Since 1985, Medical & scientific illustrators in Europe have attended the AEIMS congress to share work and hear related lectures. This year was in Maastricht, Netherlands It's a wonderful chance to catch up with people so similar to each other from around the world - all interested in illustrating scientific and medical concepts. Students from existing schools attended as well as professionals.
This year, I had the great opportunity to give a lecture about one of my favorite topics - freelancing. I shared my experience of what it's like to be out on one's own and the courage required to get out there and make new contacts. The experience was thrilling and I was so excited to share the knowledge I've acquired through much trial and error!
I'll share some of my favorite presenters from this year.
William Andrews, Jan van Rymsdyk
William Andrews (one of my idols in the medical illustration field) gave a fascinating presentation about the life and works of Jan van Rymsdyk - who created some of the most brilliant and accurate illustrations for obstetrics & gynecology. His engraved illustrations are so pristine, that they really stand the test of time as a beacon of clarity for all medical illustrators. As a side note, there is also some controversy surrounding the project which van Rymsdyk worked on with William Hunter - their book is called The Gravid Uterus and has many such examples of fetuses and mothers post mortem. It is still unknown where all of the mothers came from - hence the controversy. While the book is absolutely stunning, I wish there could have been some sort of acknowledgement of all of the women whose bodies were used for illustrative purposes. The women are simply mentioned as "subjects."
Esmée Winkel, Working with Botanists
Esmée is a talented botanical illustrator and works in the world-famous Naturalis biodiversity center. She spends her time cataloging new species for publication Esmée Winkel works as a scientific illustrator and botanical artist for Naturalis Biodiversity Center. She works with ink pen, her work is amazing to me at all levels of zooming. She makes very detailed illustrations of plant parts and insect parts.
Erik van Ommen, The art of making bird art
See more at: www.erikvanommen.nl
Erik is inspired by nature and birds in particular. He published 22 books and worked for several nature organisations. He has his own studio and gallery in a old vicary in the north of Holland. Erik makes oilpaintings, watercolors, etchings, sumi-e, woodcuts, linocuts, drawings and videos. Working in the field is very important for his work. He showed so many wonderful videos explaining his process. He goes out to a beach for instance to draw birds. He has a little telescope and some materials to make quick sketches. Then he creates the detailed drawings in his studio. He said that at one point, he did a sort of exchange program in Japan where he offered to teach bird drawing techniques in exchange for learning how to do Japanese Ink painting (Sumi-e) There are some lovely sumi-e paintings of his. I was so inspired by Erik because he went out on his own and follows his passion. All of his work is very high quality and I can tell he takes great pride in his work.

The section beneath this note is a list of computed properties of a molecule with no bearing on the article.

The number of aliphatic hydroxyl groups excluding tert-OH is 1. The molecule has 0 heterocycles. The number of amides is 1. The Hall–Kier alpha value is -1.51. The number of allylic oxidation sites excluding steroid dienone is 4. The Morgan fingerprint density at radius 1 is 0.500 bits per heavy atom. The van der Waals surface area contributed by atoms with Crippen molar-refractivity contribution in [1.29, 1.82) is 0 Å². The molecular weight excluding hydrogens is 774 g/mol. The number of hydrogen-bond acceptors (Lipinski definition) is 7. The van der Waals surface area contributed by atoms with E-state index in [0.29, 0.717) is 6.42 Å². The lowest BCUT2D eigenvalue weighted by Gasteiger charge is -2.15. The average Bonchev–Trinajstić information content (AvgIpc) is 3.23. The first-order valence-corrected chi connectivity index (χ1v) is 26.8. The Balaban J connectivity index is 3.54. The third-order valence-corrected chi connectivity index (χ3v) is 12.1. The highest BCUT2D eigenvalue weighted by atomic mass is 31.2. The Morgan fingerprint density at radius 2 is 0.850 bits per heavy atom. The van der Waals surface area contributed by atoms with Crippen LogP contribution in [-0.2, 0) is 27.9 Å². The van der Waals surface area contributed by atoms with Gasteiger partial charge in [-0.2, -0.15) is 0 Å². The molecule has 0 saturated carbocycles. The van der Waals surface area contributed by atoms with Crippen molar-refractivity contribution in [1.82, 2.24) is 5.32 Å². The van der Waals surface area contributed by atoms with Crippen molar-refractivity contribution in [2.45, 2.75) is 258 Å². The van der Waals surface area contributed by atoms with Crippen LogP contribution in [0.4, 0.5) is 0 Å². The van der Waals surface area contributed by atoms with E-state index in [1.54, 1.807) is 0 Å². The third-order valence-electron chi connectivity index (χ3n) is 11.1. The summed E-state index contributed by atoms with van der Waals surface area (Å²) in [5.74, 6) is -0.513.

Frederik Ruys, Data Visualization - Invisible Netherlands
Go check out this guy's website - he is prolific! He is making incredible data visualization animations and infographics about all sorts of data. He has really creative ways to show very dry data such as politics over time and ecological issues.
Dr. Anne S. Schulp, Ph.D, Naturalis T-Rex
Dr. Schulp is a vertebrate palaeontologist. He is a researcher at Naturalis, the dutch national museum of natural history in Leiden, and guest researcher at the Vrije Universiteit Amsterdam. His research mainly focuses on dinosaurs and other Mesozoic reptiles.
He is currently involved in the content development of the new dinosaur gallery at Naturalis. For this gallery, the museum excavated a well-preserved, and unusually complete Tyrannosaurus rex skeleton in Montana, USA. But how does this skeleton relate to the image of this big, carnivorous dinosaur we all have through popular media, including toy industry, childrens’ books, and -if not to mention- Jurassic Park?
His presentation was very entertaining. He showed us how the skeletons of chickens and dinosaurs are quite similar and how we now know that dinosaurs had feathers - which makes many artist's illustrations obsolete or obviously inaccurate.
Here was our group this year. Isn't that something?